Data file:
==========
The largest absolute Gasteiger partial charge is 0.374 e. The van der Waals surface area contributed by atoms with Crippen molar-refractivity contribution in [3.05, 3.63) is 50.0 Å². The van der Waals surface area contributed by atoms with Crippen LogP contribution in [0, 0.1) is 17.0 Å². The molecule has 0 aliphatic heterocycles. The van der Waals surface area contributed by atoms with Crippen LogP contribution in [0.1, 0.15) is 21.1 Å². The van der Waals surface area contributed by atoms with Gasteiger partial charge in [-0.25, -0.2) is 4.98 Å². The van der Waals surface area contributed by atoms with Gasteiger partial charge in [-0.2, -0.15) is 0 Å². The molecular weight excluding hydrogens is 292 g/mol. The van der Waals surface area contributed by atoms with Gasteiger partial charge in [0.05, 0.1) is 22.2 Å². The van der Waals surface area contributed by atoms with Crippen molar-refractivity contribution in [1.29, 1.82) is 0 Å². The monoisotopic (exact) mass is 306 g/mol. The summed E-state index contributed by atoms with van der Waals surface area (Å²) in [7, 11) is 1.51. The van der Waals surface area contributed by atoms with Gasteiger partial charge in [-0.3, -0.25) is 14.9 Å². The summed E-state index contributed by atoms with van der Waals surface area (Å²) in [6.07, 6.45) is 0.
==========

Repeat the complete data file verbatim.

The largest absolute Gasteiger partial charge is 0.374 e. The van der Waals surface area contributed by atoms with Crippen molar-refractivity contribution in [3.05, 3.63) is 50.0 Å². The van der Waals surface area contributed by atoms with Crippen LogP contribution in [0, 0.1) is 17.0 Å². The molecule has 0 aliphatic heterocycles. The van der Waals surface area contributed by atoms with Crippen LogP contribution in [0.1, 0.15) is 21.1 Å². The van der Waals surface area contributed by atoms with Gasteiger partial charge in [-0.25, -0.2) is 4.98 Å². The van der Waals surface area contributed by atoms with Gasteiger partial charge in [-0.2, -0.15) is 0 Å². The molecular weight excluding hydrogens is 292 g/mol. The van der Waals surface area contributed by atoms with Gasteiger partial charge in [0.05, 0.1) is 22.2 Å². The van der Waals surface area contributed by atoms with Crippen molar-refractivity contribution in [1.29, 1.82) is 0 Å². The monoisotopic (exact) mass is 306 g/mol. The summed E-state index contributed by atoms with van der Waals surface area (Å²) in [7, 11) is 1.51. The van der Waals surface area contributed by atoms with Gasteiger partial charge in [-0.3, -0.25) is 14.9 Å². The summed E-state index contributed by atoms with van der Waals surface area (Å²) in [6.07, 6.45) is 0.